I have known of Robert E. Shaw for a number of years. Though he started his career as a standard issue cognitivist (Chomsky and Piaget) he became converted to the ecological psychology of J. J. Gibson relatively early in his career. Alas, providing a characterization of Gibson’s conception that is both succinct (under 25 words) and intelligible to those who do not already know seems impossible. Suffice it say, Gibson believed that perception is direct and not mediated by a raft of representational machinery (take THAT! Immanuel, though Gibson was thinking as a psychologist, not a philosopher), and that the environment is replete with ‘information’ that an animal’s sensory systems can ‘grab on to’ (my phrase).
I believe that ecological psychology is compatible both with some version of object-oriented ontology (OOO) and with some version of pluralism. In fact, Shaw himself has explicitly formulated pluralist ideas in Ecological Foundations of Cognition: II. Degrees of Freedom and Conserved Quantities in Animal -- Environment Systems (co-authored with M. T. Turvey), which is available for download from his website. That paper is reprinted in Núñez and Freeman, eds. Reclaiming Cognition (pp. 111-123), which is where I was re-reading it last night when I decided to go out on the web to see if I could find more of Shaw’s work.
What set me off was Shaw’s statement of the plenitude hypothesis, which
asserts that nature is a plenum, or superabundance, of real possibilities—a view consistent with ecological psychology ... This idea is of a plenum that sits behind observed reality is also fundamental to modern physics, and sums up its weakened view of determinism: If laws of nature do not disallow something, then it exists.
Looks like pluralism to me!
I may say more about his development of plenitude in a later post—I’m still digesting—but I thought some of you might appreciate his (Bogostian?) treatment of Schrödinger’s experimental cat:
By Heisenberg’s uncertainty principle, if a cat can be potentially killed by a random quantum event, the outcome remains in limbo, with the cat being neither living nor dead, or both, if you prefer, until observed or measured. Observing the situation is an occasion on which the wave function of the cat-and-apparatus collapses into one of the two possible, superposed states. Observation is supposed to cascade sufficient constraints to make the cat’s indefinite possible state (both alive and dead), into a potential state (either alive or dead), to being a unique value of a bound variable—a constant (say, alive). . . .The issue is not whether we observe the cat and find it either living or dead, but whether the cat observes us as well. If it does, then neither it nor we can be dead, indefinite, or nonexistent, in the usual meaning of these words. If the observer and the cat can have mutual and reciprocal perspectives, then they are dual observers, a social dyad, sharing an environment (laboratory). Hence an ecosystem exists.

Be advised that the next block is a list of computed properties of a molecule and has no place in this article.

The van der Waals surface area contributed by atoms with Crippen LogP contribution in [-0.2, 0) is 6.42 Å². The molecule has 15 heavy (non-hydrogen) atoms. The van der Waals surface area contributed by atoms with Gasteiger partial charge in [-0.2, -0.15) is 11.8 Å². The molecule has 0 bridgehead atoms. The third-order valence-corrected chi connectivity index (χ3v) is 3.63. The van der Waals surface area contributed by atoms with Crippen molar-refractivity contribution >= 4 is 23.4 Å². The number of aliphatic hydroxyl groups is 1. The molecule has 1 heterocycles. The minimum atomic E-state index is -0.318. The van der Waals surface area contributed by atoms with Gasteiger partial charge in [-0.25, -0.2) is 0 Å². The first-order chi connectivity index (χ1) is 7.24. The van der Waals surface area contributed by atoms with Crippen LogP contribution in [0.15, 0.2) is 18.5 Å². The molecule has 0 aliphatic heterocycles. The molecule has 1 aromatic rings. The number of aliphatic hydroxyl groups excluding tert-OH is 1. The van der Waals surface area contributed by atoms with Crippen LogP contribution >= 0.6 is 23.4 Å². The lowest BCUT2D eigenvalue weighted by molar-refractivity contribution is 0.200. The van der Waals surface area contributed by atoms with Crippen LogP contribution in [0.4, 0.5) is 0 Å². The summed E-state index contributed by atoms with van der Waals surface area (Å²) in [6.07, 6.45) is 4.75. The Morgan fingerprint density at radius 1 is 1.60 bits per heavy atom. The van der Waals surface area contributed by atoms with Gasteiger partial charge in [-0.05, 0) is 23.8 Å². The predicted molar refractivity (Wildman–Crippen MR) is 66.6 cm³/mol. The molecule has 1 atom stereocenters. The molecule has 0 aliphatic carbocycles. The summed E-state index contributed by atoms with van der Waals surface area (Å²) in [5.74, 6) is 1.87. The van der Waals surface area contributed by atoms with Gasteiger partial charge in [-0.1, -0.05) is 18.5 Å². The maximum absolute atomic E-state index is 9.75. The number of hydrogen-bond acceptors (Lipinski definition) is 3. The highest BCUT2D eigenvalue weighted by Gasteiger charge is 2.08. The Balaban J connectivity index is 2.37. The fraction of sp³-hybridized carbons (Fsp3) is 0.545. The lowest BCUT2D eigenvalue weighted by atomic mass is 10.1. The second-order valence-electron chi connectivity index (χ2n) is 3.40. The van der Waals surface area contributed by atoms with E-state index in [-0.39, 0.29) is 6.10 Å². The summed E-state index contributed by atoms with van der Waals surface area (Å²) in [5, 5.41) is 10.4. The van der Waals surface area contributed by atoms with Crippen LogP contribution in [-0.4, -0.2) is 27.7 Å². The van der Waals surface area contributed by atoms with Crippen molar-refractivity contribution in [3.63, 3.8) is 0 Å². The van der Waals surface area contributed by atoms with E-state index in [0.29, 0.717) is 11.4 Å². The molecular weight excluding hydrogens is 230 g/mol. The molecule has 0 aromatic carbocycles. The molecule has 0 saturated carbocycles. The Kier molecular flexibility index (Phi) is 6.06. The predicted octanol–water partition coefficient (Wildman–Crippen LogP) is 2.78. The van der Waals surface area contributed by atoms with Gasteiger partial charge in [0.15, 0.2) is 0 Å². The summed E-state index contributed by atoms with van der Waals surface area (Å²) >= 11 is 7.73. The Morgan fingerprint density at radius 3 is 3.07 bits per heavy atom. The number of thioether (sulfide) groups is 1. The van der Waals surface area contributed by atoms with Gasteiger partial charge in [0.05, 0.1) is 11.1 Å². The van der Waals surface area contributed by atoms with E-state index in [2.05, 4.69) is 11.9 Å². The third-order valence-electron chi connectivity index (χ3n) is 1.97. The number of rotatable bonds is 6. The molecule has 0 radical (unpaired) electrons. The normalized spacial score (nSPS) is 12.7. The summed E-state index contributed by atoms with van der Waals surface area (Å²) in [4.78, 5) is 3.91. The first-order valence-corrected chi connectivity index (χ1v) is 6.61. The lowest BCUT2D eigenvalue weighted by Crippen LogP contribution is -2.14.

Assuming that you’re intrigued, where should you begin reading his stuff? That’s hard for me to say because I’ve not read most of the papers available at his site. The “Schrödinger’s cat” paper is a very good one, but it is also rather tough sledding. Here’s the abstract:
Cognition means different things to different psychologists depending on the position held on the mind-matter problem. Ecological psychologists reject the implied mind-matter dualism as an ill-posed theoretic problem because the assumed mind-matter incommensurability precludes a solution to the degrees of freedom problem. This fundamental problem was posed by both Nicolai Bernstein and James J. Gibson independently. It replaces mind-matter dualism with animal-environment duality (isomorphism)—a better posed scientific problem because commensurability is assured. Furthermore, when properly posed this way, a conservation law is suggested that encompasses a psychology of transactional systems, a biology of self-actional systems, and a physics of interactional systems. For such a solution, a theory of cognition for goal-directed behavior (e.g., choosing goals, authoring intentions, using information, and controlling actions) is needed. A sketch is supplied for how such a theory might be pursued in the spirit of the new physics of evolving complex systems.
Note especially this formulation, and that it talks of animal, not human: “It replaces mind-matter dualism with animal-environment duality (isomorphism)...” However, if you’re not already worked a bit with and are comfortable with the concept of degrees of freedom, you should probably pass on this paper for now.
Though I’ve only dipped into them here and there, I suggest two relatively recent and informal papers.
Theoretical Hubris and the Willingness to be Radical: An Open Letter to James J. Gibson (2002) states, informally and with citations to a variety of philosophers, how Shaw came to ecological psychology from orthodox cognitivism.The Agent-Environment Interface: Simon's Indirect or Gibson's Direct Coupling? (2003) juxtaposes Gibsonian thinking with the thinking of Herbert Simon, one of the founding fathers of artificial intelligence. Literary critics may appreciate the discussion of the Tristram Shandy paradox: Given that it takes a year to describe the events of a day, will Shandy ever be able to complete his autobiography? [OOOers: The ghost of Cantor lurks behind the curtain.]
Both are available for download here (toward the bottom).